Lowery was a “really wonderful person to talk to,” says Scofield, who for many years took boatbuilding apprentices on a pilgrimage to Lowery’s TilghmanIsland work shed. “He could tell good stories, had a good sense of humor, and was a very, very good boatbuilder.”

Lowery never advertised and yet always had a two-year backlog of orders, his son says. His most recent 16-foot catboat, which he built with his son, sold for $65,000 with outboard and trailer. This for a man who left school in eighth grade to help support his family.

Despite his lack of a formal education, Lowery was well-read, says Conn, who discovered Lowery’s shed after he bought a house in Tilghman and befriended the boatbuilder. “You could talk to him about history, about religion. He gave my wife a book to read about Rwanda that he thought she might like to read,” says Conn.

“He knew the mathematics of boat design,” Conn continues. “When he laid out this last catboat, I was watching him transfer dimensions from the drawing to these big white sheets of plywood. The math of that gets a little complex. When he cut the frames, they came out just like they were supposed to. He could explain it to you. When he built these boats, he could tell you before it went into the water where the waterline was going to be. He had that all figured out.

“He sang in the church choir, played the piano. He was a great friend. I always found that when I went to visit him, he always seemed happy to see me and disappointed when I left. It always felt good to visit Maynard,” Conn says.

Lowery’s other passion, besides boatbuilding and music, was flying. He was a licensed pilot since the 1960s, flying two airplanes he bought and two more he had restored, his son says.

Thomas Caplan, a novelist who has lived next door to Lowery since 1950, when his Baltimore parents bought a cabin on TilghmanIsland, eulogized his elder friend in funeral services at TilghmanUnitedMethodistChurch. “He was not just an ordinary neighbor, but a man of remarkable talents and curiosity with an instinctive understanding of, and appetite for, beauty, whether manifested in the famously graceful rise of one of his boat’s bows — by any judgment, the most perfect of any craft on the Bay — or in music, for which he had a natural aptitude, or art,” Caplan said.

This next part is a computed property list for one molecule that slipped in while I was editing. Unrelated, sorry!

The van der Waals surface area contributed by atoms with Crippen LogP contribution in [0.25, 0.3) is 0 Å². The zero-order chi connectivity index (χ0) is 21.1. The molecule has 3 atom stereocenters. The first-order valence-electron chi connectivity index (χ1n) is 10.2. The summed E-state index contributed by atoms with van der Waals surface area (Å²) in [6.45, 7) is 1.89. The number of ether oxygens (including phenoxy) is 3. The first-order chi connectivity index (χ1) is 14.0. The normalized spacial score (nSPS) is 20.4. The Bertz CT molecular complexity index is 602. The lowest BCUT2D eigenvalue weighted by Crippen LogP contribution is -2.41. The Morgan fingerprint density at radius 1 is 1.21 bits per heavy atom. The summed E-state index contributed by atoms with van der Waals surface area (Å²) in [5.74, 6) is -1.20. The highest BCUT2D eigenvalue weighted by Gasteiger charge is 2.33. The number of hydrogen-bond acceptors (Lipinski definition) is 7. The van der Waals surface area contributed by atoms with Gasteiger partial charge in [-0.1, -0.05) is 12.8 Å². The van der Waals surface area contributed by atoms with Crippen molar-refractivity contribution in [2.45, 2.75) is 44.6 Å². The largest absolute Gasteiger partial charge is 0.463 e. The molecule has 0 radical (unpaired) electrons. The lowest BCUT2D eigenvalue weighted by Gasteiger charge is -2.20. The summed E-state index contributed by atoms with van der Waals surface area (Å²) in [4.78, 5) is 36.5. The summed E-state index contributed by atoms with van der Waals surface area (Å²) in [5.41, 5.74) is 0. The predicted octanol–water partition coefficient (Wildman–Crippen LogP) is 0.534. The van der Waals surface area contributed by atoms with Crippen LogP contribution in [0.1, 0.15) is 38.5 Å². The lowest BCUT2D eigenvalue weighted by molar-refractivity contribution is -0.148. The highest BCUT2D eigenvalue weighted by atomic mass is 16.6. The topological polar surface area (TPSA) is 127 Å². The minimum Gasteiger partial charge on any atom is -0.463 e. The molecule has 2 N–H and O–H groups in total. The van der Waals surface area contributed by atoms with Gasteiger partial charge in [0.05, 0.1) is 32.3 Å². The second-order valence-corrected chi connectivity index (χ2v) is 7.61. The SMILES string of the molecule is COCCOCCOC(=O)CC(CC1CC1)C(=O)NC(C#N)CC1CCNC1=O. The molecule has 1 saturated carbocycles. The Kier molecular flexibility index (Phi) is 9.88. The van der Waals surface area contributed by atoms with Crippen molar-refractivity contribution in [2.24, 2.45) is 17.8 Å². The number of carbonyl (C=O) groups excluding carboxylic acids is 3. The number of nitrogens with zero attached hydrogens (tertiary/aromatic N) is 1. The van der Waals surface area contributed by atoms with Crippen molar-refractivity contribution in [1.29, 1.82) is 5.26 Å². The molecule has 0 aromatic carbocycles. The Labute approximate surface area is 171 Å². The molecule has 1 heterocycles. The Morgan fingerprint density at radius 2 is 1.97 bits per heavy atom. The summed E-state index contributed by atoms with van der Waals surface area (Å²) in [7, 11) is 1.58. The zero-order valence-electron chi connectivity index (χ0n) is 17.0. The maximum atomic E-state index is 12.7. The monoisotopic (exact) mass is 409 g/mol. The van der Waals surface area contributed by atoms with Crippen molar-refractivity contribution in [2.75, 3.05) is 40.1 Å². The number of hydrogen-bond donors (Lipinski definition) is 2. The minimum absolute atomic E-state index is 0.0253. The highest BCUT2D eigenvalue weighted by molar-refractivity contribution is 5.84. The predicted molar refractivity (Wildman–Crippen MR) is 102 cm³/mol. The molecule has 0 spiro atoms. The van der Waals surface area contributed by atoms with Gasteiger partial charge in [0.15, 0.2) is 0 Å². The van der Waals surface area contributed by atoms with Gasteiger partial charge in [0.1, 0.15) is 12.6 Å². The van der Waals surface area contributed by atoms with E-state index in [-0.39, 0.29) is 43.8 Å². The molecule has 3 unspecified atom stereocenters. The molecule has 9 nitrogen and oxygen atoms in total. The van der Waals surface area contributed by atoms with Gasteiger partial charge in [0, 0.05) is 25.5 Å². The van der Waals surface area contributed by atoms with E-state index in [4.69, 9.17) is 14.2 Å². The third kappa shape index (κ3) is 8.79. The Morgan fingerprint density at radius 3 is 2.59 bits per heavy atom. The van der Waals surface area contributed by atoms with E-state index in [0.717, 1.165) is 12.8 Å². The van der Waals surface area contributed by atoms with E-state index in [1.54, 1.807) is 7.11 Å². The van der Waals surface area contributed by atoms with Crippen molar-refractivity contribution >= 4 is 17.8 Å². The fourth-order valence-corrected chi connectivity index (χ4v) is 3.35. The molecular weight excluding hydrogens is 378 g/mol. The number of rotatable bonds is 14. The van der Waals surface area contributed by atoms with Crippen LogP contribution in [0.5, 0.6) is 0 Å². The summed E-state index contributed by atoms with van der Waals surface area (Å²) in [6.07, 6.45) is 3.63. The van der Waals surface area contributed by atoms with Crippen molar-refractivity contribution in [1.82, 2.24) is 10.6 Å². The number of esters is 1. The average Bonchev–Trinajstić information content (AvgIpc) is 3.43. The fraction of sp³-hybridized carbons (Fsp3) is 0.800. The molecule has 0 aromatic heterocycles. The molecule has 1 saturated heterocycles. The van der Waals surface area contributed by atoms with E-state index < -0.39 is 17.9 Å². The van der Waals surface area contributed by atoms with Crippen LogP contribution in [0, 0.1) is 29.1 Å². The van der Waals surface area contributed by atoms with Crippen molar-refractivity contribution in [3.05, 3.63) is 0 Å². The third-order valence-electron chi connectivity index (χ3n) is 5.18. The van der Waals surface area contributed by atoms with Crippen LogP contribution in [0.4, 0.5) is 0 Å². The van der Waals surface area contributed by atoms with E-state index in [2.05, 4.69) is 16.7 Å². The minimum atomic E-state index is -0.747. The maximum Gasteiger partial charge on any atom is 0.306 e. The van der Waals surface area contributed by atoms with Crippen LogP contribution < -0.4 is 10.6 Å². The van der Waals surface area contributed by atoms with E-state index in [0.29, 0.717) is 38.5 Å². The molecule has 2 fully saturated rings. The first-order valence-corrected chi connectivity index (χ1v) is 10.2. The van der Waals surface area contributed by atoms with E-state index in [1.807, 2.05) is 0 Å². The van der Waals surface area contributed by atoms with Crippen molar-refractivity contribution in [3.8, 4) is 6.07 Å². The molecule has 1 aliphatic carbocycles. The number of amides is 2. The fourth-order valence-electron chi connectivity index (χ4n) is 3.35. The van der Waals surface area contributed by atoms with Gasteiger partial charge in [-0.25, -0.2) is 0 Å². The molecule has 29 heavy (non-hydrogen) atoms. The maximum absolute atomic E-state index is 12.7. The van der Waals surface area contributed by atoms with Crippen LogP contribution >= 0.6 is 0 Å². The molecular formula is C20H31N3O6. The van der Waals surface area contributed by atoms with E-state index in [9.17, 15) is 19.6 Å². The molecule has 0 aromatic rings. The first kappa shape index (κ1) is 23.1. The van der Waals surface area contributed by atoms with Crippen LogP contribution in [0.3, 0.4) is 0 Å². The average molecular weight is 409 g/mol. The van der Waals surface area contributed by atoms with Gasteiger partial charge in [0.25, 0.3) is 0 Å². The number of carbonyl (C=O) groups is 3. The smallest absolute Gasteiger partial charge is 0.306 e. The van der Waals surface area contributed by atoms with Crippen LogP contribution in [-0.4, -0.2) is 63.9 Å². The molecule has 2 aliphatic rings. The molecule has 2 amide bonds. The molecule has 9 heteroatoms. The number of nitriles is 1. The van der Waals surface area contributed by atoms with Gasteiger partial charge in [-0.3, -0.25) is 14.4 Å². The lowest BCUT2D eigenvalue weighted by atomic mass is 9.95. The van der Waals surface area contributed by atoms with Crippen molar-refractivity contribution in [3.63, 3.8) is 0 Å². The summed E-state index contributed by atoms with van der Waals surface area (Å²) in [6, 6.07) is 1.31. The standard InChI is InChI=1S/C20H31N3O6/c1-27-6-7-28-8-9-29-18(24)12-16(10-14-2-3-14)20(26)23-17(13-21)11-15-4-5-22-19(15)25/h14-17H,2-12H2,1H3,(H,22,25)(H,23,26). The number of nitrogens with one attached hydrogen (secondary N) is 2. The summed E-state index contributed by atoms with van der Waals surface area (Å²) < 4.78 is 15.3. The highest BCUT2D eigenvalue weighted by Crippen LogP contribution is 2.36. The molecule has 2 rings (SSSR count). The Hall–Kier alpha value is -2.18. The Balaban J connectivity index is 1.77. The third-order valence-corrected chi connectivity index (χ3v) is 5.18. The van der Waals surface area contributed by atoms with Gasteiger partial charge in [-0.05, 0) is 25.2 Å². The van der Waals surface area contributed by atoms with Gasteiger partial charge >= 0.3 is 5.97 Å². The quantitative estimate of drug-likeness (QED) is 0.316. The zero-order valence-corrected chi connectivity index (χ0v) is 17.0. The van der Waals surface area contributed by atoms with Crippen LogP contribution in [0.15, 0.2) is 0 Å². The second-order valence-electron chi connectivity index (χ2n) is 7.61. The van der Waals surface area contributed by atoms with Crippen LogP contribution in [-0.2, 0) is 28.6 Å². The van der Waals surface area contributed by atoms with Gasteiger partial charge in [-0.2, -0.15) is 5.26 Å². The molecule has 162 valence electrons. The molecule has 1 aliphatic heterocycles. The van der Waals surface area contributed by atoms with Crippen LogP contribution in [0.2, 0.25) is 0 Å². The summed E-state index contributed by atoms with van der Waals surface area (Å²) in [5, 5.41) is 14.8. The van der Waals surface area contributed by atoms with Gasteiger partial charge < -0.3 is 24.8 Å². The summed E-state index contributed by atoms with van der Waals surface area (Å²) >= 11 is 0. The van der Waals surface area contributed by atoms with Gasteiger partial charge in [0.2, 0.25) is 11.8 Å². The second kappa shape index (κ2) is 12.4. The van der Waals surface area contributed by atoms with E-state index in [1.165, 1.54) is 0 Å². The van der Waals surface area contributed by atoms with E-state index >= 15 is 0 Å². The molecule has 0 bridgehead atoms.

“In his own work, he was a perfectionist, a man who continually applied himself, who simply would not permit himself to succumb to fatigue, whether physical or mental, or to accede to the status quo — a man who invariably sought to learn more, to do an ever-better job at whatever task was at hand.”

The MaritimeMuseum’s Miller says Lowery was “just a very decent man” and a “true gentleman.”

“He could be very gallant. He would always doff his hat [to women] in a wonderful Old World way,” Miller says. “He told many people, ‘If I can’t build another catboat, I might as well be in the graveyard.’ He’d always say, ‘I think I’ve got one more boat in me.’ ”

Lowery appeared to be slowing down in his early 80s when his knees began to deteriorate. But when he had them replaced in 2005, friends say he rebounded vigorously.

“He was an extraordinary teacher, an extraordinary father,” says Doug Lowery. “I would give anything to have an extra hour with him.”